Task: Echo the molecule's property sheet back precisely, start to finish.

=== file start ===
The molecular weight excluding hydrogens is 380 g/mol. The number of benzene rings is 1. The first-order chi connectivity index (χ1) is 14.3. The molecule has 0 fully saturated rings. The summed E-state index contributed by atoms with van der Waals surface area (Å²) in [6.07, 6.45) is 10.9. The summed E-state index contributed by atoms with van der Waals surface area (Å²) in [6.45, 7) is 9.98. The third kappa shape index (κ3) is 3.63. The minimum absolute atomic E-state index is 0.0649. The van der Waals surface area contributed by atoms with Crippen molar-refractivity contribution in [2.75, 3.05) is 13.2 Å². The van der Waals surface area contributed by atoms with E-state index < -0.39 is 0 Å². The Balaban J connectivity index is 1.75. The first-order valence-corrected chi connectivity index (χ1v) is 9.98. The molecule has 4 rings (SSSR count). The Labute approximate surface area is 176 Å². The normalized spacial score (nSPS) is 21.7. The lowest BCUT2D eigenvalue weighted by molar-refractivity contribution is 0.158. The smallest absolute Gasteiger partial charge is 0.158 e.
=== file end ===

The molecular weight excluding hydrogens is 380 g/mol. The number of benzene rings is 1. The first-order chi connectivity index (χ1) is 14.3. The molecule has 0 fully saturated rings. The summed E-state index contributed by atoms with van der Waals surface area (Å²) in [6.07, 6.45) is 10.9. The summed E-state index contributed by atoms with van der Waals surface area (Å²) in [6.45, 7) is 9.98. The third kappa shape index (κ3) is 3.63. The minimum absolute atomic E-state index is 0.0649. The van der Waals surface area contributed by atoms with Crippen molar-refractivity contribution in [2.75, 3.05) is 13.2 Å². The van der Waals surface area contributed by atoms with E-state index < -0.39 is 0 Å². The Balaban J connectivity index is 1.75. The first-order valence-corrected chi connectivity index (χ1v) is 9.98. The molecule has 4 rings (SSSR count). The Labute approximate surface area is 176 Å². The normalized spacial score (nSPS) is 21.7. The lowest BCUT2D eigenvalue weighted by molar-refractivity contribution is 0.158. The smallest absolute Gasteiger partial charge is 0.158 e.